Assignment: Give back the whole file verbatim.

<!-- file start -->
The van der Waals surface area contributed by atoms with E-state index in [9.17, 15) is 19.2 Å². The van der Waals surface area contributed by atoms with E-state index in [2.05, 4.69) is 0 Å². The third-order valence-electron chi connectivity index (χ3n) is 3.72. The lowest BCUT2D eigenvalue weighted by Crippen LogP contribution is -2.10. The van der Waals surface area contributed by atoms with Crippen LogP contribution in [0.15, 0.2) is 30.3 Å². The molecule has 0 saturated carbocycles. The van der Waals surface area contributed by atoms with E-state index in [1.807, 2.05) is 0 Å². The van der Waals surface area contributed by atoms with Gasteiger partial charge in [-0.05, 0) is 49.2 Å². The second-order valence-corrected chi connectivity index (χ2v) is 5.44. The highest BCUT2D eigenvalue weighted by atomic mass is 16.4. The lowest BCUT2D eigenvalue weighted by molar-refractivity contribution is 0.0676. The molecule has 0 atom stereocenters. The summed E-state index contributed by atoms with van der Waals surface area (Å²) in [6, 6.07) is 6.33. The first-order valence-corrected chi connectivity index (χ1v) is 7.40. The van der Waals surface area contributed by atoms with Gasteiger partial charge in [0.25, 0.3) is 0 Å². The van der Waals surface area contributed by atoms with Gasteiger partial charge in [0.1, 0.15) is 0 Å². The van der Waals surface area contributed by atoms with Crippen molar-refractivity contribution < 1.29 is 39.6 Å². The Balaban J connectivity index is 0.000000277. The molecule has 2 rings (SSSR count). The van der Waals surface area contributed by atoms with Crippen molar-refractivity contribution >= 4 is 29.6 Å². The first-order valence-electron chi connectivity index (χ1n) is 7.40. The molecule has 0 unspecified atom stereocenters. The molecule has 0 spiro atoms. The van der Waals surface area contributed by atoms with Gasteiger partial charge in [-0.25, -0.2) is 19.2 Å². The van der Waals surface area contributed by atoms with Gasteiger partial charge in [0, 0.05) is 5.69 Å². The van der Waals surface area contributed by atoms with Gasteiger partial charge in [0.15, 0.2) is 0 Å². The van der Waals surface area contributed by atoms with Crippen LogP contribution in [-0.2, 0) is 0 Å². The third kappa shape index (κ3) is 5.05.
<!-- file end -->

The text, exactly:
The van der Waals surface area contributed by atoms with E-state index in [9.17, 15) is 19.2 Å². The van der Waals surface area contributed by atoms with E-state index in [2.05, 4.69) is 0 Å². The third-order valence-electron chi connectivity index (χ3n) is 3.72. The lowest BCUT2D eigenvalue weighted by Crippen LogP contribution is -2.10. The van der Waals surface area contributed by atoms with Crippen LogP contribution in [0.15, 0.2) is 30.3 Å². The molecule has 0 saturated carbocycles. The van der Waals surface area contributed by atoms with E-state index in [1.807, 2.05) is 0 Å². The van der Waals surface area contributed by atoms with Gasteiger partial charge in [-0.05, 0) is 49.2 Å². The second-order valence-corrected chi connectivity index (χ2v) is 5.44. The highest BCUT2D eigenvalue weighted by atomic mass is 16.4. The lowest BCUT2D eigenvalue weighted by molar-refractivity contribution is 0.0676. The molecule has 0 atom stereocenters. The summed E-state index contributed by atoms with van der Waals surface area (Å²) in [6, 6.07) is 6.33. The first-order valence-corrected chi connectivity index (χ1v) is 7.40. The van der Waals surface area contributed by atoms with Gasteiger partial charge in [0.25, 0.3) is 0 Å². The van der Waals surface area contributed by atoms with Gasteiger partial charge in [0.1, 0.15) is 0 Å². The van der Waals surface area contributed by atoms with Crippen molar-refractivity contribution < 1.29 is 39.6 Å². The Balaban J connectivity index is 0.000000277. The molecule has 2 rings (SSSR count). The van der Waals surface area contributed by atoms with Crippen molar-refractivity contribution >= 4 is 29.6 Å². The first-order valence-electron chi connectivity index (χ1n) is 7.40. The molecule has 0 unspecified atom stereocenters. The molecule has 0 spiro atoms. The van der Waals surface area contributed by atoms with Gasteiger partial charge in [-0.25, -0.2) is 19.2 Å². The van der Waals surface area contributed by atoms with Gasteiger partial charge in [0, 0.05) is 5.69 Å². The van der Waals surface area contributed by atoms with Gasteiger partial charge in [0.15, 0.2) is 0 Å². The van der Waals surface area contributed by atoms with Crippen LogP contribution in [-0.2, 0) is 0 Å². The third kappa shape index (κ3) is 5.05.